- The Washington Times - Wednesday, May 15, 2024

President Biden on Wednesday tried to appeal to law enforcement officers by listing ways that his administration has helped police in America, even as police unions flock to former President Donald Trump.

Mr. Biden spoke at the National Law Enforcement Officers Memorial in Washington, which honors officers killed in the line of duty. The event is part of National Police Week and sponsored by the Fraternal Order of Police.

While Mr. Biden hailed law enforcement officers as the “very best of America,” he also took time during his brief remarks to tick off reasons why he believes police officers should support him in November.

“Since day one of my presidency, I’ve been working to make sure you have the tools you need to protect, partners you need in the community to help,” Mr. Biden said.

The COVID relief bill that Mr. Biden championed allocated $350 billion to states and cities so they could hire and retain more officers, pay overtime and bonuses as well as expand benefits for disabled first responders. 

A separate measure, dubbed the Safer America Plan, provided billions to fund public safety training for officers and expand community policing initiatives. 

Mr. Biden also has signed a huge package of gun measures, which include incentives for states to pass red flag laws that allow groups to petition courts to remove weapons from people deemed a threat; and expand laws that prevent people convicted of domestic abuse from owning a gun and increase background checks.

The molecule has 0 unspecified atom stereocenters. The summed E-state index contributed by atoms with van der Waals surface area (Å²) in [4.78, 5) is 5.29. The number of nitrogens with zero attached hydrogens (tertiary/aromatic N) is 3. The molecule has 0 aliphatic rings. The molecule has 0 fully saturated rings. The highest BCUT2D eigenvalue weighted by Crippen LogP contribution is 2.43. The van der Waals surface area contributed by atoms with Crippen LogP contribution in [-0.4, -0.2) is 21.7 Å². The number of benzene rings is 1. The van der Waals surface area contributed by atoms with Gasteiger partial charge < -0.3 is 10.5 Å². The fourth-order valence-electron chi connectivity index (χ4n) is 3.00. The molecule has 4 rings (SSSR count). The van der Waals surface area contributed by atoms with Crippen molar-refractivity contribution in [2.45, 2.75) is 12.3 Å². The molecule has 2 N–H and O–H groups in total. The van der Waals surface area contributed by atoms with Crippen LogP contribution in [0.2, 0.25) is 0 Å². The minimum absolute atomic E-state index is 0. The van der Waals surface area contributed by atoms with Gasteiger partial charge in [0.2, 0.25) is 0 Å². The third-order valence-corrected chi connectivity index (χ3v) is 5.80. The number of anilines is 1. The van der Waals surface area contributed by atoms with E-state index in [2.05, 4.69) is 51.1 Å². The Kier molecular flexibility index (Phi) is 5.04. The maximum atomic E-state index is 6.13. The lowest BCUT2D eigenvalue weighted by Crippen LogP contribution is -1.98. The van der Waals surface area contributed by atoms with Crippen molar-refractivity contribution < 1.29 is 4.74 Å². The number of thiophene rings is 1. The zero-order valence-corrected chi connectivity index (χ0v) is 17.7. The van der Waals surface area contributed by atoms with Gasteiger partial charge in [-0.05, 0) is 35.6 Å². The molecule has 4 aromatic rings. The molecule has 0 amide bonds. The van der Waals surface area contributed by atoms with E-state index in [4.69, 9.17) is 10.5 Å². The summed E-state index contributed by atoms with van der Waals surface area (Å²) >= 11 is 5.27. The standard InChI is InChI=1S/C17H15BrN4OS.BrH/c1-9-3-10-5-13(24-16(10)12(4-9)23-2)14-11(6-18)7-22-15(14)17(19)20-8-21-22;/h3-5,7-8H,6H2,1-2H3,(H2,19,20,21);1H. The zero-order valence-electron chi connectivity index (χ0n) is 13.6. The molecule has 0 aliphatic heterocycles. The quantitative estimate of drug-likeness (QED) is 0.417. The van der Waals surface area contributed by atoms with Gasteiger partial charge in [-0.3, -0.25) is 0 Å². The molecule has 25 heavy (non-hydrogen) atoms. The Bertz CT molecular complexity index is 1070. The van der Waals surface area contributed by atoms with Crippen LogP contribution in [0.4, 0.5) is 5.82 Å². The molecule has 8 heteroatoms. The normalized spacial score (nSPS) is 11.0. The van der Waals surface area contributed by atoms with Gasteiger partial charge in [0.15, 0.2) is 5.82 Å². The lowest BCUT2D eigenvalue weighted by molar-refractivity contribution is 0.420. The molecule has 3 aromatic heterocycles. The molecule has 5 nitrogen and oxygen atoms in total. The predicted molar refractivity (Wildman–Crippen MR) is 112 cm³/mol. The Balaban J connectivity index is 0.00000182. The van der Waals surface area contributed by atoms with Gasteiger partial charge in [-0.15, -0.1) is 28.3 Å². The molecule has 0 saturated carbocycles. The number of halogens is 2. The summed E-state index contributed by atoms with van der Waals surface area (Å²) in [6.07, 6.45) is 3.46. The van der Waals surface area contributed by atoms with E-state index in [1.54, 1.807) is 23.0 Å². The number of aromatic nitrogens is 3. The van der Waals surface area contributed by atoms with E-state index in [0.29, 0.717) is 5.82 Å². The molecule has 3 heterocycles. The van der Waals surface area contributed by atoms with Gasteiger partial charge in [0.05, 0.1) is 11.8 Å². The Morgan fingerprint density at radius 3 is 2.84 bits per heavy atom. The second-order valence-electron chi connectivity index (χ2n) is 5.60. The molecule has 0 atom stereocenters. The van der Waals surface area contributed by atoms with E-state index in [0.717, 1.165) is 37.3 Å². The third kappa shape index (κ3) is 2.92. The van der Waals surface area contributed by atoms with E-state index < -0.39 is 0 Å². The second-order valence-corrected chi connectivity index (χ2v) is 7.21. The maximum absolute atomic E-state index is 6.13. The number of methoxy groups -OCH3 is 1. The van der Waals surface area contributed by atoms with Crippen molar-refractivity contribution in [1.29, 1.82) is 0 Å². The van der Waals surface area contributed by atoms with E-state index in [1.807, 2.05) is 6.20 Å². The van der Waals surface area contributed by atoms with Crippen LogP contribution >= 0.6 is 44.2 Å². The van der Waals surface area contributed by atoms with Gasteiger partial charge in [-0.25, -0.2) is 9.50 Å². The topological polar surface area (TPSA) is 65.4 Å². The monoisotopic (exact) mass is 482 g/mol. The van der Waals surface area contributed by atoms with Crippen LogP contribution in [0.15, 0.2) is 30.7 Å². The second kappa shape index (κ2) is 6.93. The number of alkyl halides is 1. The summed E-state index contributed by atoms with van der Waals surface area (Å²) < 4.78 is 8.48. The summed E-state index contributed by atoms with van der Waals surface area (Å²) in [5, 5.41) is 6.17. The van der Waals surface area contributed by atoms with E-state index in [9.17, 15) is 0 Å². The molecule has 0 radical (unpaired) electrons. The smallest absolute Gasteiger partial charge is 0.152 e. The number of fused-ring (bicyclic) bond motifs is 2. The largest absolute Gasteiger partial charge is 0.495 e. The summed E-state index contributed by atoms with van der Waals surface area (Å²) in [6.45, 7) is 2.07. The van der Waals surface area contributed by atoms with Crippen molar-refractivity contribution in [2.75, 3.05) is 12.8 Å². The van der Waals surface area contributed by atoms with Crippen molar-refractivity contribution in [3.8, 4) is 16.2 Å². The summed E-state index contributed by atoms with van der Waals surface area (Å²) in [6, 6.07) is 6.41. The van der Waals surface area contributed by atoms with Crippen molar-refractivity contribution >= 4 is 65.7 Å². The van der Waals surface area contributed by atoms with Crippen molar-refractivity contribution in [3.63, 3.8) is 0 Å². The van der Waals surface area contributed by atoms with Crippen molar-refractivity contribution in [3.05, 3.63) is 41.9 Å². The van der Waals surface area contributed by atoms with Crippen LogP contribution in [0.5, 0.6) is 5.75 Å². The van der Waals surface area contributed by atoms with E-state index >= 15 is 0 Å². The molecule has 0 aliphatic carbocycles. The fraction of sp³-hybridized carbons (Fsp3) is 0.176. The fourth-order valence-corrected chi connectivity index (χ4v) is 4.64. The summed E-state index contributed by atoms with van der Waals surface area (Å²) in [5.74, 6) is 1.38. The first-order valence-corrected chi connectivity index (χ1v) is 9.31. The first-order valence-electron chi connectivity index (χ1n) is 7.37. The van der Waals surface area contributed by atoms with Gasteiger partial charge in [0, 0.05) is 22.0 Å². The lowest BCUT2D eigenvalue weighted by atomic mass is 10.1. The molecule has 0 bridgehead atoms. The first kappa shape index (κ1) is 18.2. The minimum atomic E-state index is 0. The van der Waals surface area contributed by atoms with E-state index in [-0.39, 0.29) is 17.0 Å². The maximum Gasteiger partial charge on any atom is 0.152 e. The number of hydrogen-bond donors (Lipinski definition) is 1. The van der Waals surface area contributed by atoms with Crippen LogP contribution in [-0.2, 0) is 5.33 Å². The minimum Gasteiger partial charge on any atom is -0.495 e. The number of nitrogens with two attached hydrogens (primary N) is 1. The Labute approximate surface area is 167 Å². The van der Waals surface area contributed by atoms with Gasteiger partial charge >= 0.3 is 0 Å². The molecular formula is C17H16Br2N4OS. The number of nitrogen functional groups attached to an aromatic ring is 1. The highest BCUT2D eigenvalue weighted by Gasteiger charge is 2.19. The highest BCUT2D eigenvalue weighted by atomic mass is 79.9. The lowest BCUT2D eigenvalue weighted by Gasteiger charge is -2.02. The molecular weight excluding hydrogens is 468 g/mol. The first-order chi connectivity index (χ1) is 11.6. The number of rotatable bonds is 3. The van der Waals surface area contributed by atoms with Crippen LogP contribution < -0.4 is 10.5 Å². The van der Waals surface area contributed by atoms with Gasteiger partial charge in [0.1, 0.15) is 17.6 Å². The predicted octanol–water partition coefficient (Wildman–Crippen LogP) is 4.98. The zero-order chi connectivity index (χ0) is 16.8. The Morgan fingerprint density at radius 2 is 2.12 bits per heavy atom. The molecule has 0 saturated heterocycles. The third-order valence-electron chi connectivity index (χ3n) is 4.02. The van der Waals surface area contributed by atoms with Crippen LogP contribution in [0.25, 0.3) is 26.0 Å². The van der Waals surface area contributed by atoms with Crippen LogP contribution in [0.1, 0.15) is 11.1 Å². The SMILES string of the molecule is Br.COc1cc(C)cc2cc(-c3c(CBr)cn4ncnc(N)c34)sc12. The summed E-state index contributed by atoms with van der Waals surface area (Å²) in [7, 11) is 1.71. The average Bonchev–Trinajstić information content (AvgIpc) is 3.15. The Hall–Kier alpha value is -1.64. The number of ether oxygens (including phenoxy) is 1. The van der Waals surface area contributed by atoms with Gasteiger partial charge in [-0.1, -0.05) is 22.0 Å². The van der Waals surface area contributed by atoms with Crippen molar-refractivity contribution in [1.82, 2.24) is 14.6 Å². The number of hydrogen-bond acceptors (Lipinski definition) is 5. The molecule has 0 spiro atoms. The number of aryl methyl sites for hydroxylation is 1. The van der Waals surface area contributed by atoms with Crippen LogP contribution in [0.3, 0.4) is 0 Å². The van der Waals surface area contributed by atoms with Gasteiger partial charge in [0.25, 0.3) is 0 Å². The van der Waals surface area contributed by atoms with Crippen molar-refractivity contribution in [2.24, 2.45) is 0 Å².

Still, Mr. Biden has been struggling to gain support from police unions, as violent crimes have risen dramatically over the past few years and remain above pre-pandemic numbers.

Last year, 60 law enforcement officers were killed on the job, according to FBI data. The rate of assaults on law enforcement hit a 10-year high in 2023,  with more than 79,000 attacks reported, the data found.

A Gallup poll last fall found that 63% of Americans view nationwide crime as “extremely” or “very” serious, up from 54% in 2021. It is the highest percentage in the poll’s history.

“We’ve made a lot of progress but there is still much more to be done,” Mr. Biden said. 

Mr. Trump, the presumptive GOP nominee, has picked up endorsements from state police unions in Michigan and Florida, as well as several other local unions. The National Fraternal Order of Police and the New York City police unions both endorsed Mr. Trump in 2020, but have not yet endorsed a candidate this year.

Speaking Wednesday, Mr. Biden sought to undercut that support for his rival by reminding officers of the Jan. 6 attack on the U.S. Capitol, when a pro-Trump mob stormed the building. 

Despite the attacks on law enforcement during the riot, police unions endorsed more Republican candidates than Democrats during the 2022 midterm elections.

• Jeff Mordock can be reached at jmordock@washingtontimes.com.

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